Value Sensitive Design

Pattern number within this pattern set: 
Batya Friedman
University of Washington

Human values and ethical considerations no longer stand apart from the design and development of information and communication systems. This shift reflects, at least in part, the increasing impact and visibility that information and communication technologies have had on human lives. Computer viruses have destroyed data on millions of machines. Large linked medical databases can, and often do, infringe on individuals' privacy. The fair outcome of the national elections may hinge in part on the design and management of computerized election ballots. On and on, the media portray such problems. In turn, software engineers, designers and developers must now engage not only the technical aspects of their designs but the value and ethical dimensions as well. Yet how should they do so? What theories, methods, tools, and techniques might they bring to this challenge?


Values are at play in all phases of envisioning, designing, developing, implementing, deploying, appropriating, and on-going re-appropriation and re-invention of computer and information technology. In all these activities there exists the need for explicit consideration of values, value tensions, and value trade-offs. The Value Sensitive Design pattern can be used throughout all of these phases. Moreover, it is expected that Value Sensitive Design will be used in conjunction with other successful methodologies (such as Participatory Design, systematic debugging and testing practices, rapid prototyping) with a variety of practitioners including software engineers, usability engineers, interaction designers, information solution professionals, and concerned direct and indirect stakeholders.


“That technology itself determines what is to be done by a process of extrapolation and that individuals are powerless to intervene in that determination is precisely the kind of self-fulfilling dream from which we must awaken…I don't say that systems such as I have mentioned [gigantic computer systems, computer networks, and speech recognition systems] are necessarily evil – only that they may be and, what is most important, that their inevitability cannot be accepted by individuals claiming autonomy, freedom, and dignity. The individual computer scientist can and must decide. The determination of what the impact of computers on society is to be is, at least in part, in his hands…It is possible, given courage and insight, for man to deny technology the prerogative to formulate man's questions. It is possible to ask human questions and to find humane answers.” (Joseph Weizenbaum, 1972, p. 614.)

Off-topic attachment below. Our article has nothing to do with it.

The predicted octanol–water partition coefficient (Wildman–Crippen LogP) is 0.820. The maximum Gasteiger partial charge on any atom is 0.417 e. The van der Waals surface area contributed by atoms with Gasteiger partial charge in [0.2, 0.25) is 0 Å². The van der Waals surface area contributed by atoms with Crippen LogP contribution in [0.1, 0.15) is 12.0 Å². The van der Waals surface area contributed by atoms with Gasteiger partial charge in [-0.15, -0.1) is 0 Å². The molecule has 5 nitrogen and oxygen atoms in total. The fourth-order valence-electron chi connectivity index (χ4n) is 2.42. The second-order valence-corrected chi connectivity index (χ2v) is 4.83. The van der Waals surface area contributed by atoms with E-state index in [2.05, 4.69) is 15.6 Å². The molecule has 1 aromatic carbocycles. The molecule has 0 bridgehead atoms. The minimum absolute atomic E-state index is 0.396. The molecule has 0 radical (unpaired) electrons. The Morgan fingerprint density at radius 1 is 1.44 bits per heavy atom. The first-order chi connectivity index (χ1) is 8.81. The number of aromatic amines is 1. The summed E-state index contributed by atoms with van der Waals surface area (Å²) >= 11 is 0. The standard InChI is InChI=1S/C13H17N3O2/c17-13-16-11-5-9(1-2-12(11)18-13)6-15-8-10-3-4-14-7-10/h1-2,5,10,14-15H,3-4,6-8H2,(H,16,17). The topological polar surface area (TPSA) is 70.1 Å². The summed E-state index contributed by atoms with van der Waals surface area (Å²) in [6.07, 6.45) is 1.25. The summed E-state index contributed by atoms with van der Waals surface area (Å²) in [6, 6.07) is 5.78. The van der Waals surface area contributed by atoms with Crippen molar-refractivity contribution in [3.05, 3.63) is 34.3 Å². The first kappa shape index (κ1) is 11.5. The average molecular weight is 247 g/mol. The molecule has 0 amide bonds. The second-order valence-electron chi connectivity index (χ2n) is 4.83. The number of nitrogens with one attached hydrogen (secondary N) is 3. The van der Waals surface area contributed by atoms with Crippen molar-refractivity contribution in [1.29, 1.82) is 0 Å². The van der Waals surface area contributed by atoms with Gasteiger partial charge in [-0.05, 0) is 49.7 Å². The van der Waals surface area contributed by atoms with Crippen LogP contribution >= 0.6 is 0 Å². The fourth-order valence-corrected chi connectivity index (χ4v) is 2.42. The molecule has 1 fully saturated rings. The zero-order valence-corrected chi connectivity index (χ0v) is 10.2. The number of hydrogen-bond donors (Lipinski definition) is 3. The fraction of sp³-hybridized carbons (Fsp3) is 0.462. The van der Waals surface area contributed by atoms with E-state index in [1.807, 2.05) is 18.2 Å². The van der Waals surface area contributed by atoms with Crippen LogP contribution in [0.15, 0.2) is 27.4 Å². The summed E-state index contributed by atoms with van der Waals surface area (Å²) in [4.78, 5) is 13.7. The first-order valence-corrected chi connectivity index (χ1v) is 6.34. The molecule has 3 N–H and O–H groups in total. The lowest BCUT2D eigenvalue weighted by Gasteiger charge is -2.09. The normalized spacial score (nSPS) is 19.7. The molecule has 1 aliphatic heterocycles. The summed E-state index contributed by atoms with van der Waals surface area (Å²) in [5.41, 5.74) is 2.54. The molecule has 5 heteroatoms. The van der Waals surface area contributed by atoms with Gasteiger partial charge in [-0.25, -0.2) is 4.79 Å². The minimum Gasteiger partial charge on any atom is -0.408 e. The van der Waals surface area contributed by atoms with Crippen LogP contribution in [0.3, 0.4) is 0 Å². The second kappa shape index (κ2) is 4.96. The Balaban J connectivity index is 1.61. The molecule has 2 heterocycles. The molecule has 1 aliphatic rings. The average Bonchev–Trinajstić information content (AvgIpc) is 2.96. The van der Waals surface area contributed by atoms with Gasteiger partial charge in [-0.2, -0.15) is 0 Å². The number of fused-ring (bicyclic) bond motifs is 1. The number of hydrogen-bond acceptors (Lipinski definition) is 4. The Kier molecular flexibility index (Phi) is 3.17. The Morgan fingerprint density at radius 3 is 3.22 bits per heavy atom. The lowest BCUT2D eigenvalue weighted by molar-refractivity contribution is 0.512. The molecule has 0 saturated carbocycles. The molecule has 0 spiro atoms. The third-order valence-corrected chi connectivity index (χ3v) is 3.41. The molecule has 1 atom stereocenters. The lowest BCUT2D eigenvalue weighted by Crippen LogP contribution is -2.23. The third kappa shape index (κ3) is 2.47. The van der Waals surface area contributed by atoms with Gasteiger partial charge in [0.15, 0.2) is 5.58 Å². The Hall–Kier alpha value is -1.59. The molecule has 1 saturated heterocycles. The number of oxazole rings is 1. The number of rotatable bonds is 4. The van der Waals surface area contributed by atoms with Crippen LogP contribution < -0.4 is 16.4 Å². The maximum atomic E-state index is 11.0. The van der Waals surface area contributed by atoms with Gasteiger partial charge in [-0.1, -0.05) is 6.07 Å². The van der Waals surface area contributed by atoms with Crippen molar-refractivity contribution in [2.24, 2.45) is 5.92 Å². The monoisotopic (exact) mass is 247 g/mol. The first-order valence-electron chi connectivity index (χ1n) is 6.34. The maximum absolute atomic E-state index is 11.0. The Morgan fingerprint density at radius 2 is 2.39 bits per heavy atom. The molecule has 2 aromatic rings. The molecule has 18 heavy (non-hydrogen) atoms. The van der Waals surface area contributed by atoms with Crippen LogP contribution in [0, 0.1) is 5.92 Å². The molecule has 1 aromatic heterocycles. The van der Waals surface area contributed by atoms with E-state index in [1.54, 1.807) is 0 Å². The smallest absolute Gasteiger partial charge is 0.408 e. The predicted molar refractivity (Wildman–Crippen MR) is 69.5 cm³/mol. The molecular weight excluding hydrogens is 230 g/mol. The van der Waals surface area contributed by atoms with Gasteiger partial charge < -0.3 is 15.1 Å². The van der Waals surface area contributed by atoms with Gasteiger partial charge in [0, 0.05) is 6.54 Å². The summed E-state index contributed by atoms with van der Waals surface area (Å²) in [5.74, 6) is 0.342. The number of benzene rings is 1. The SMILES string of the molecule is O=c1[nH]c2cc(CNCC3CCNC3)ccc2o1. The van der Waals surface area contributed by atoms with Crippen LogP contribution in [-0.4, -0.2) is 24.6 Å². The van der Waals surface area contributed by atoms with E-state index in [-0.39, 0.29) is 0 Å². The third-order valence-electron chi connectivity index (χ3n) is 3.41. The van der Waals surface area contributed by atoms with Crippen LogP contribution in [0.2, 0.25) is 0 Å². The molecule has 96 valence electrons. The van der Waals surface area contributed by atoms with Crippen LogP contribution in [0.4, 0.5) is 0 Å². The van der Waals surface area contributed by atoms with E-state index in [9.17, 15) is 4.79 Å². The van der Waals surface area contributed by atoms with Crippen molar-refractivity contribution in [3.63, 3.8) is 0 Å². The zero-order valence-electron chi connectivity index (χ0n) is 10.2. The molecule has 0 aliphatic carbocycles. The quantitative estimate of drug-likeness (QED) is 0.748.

Heeding to the call of computer scientists like Joseph Weizenbaum and cyberneticist Norbert Wiener before him, the emerging field of Value Sensitive Design seeks to design technology that accounts for human values in a principled and comprehensive manner throughout the design process (Friedman, 1997; Friedman and Kahn, 2003; Friedman, Kahn, and Borning, 2006). Value Sensitive Design is primarily concerned with values that center on human well-being, human dignity, justice, welfare, and human rights. This approach is principled in that it maintains that such values have moral standing independent of whether a particular person or group upholds such values (e.g., the belief in and practice of slavery by a certain group does not a priori mean that slavery is a morally acceptable practice). At the same time, Value Sensitive Design maintains that how such values play out in a particular culture at a particular point in time can vary, sometimes considerably.

Value Sensitive Design articulates an interactional position for how values become implicated in technological designs. An interactional position holds that while the features or properties that people design into technologies more readily support certain values and hinder others, the technology's actual use depends on the goals of the people interacting with it. A screwdriver, after all, is well-suited for turning screws, and yet amenable as a poker, pry bar, nail set, cutting device, and tool to dig up weeds. Moreover, through human interaction, technology itself changes over time. On occasion, such changes can mean the societal rejection of a technology, or that its acceptance is delayed. But more often it entails an iterative process whereby technologies are invented and then redesigned based on user interactions, which then are reintroduced to users, further interactions occur, and further redesigns implemented.